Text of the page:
A July post on the IntLawGrrls blog, "Defining Persecution to Minimize Fraud," highlights a recent U.S. 7th Circuit Court of Appeals case that defines persecution "in a way that reflects the real experiences of genuine refugees, rather than setting the bar for past harms so high that asylum applicants feel the need to bolster their stories to ensure their safety." Specifically, the judge writes on p. 9:
Persecution involves, we suggest, the use of significant physical force against a person’s body, or the infliction of comparable physical harm without direct application of force (locking a person in a cell and starving him would be an example), or nonphysical harm of equal gravity—that last qualification is important because refusing to allow a person to practice his religion is a common form of persecution even though the only harm it causes is psychological. Another example of persecution that does not involve actual physical contact is a credible threat to inflict grave physical harm, as in pointing a gun at a person’s head and pulling the trigger but unbeknownst to the victim the gun is not loaded.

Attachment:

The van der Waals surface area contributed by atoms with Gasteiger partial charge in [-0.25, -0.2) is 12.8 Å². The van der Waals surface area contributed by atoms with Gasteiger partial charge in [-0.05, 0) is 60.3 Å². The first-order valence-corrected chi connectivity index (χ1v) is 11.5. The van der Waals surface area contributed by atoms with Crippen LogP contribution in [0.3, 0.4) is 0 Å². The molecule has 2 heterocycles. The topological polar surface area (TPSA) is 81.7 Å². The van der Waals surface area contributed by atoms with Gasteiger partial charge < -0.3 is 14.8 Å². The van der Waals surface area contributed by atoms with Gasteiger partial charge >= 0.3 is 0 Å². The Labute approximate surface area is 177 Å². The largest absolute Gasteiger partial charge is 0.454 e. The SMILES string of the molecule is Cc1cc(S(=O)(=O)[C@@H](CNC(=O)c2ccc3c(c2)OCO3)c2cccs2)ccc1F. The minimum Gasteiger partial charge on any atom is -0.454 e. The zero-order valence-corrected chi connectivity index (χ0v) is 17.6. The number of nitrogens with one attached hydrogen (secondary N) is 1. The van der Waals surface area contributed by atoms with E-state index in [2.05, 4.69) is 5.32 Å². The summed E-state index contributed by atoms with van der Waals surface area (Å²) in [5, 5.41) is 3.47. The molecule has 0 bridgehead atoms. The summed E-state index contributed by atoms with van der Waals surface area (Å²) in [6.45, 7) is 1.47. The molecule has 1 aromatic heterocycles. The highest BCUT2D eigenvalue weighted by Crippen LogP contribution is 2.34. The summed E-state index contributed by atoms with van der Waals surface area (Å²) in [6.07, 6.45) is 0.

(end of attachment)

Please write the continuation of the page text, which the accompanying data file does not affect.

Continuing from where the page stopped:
The judge goes on to admonish the Board of Immigration Appeals (BIA) for using an "I know it when I see it" approach to persecution.
Another recent paper, "The Concept of 'Persecution' in Refugee Law: Indeterminacy, Context-sensitivity, and the Quest for a Principled Approach," engages in a more wide-ranging discussion of "persecution." In it, the author analyzes some of the reasons why decision-makers may be ambivalent about the idea of adopting an unequivocal definition of persecution.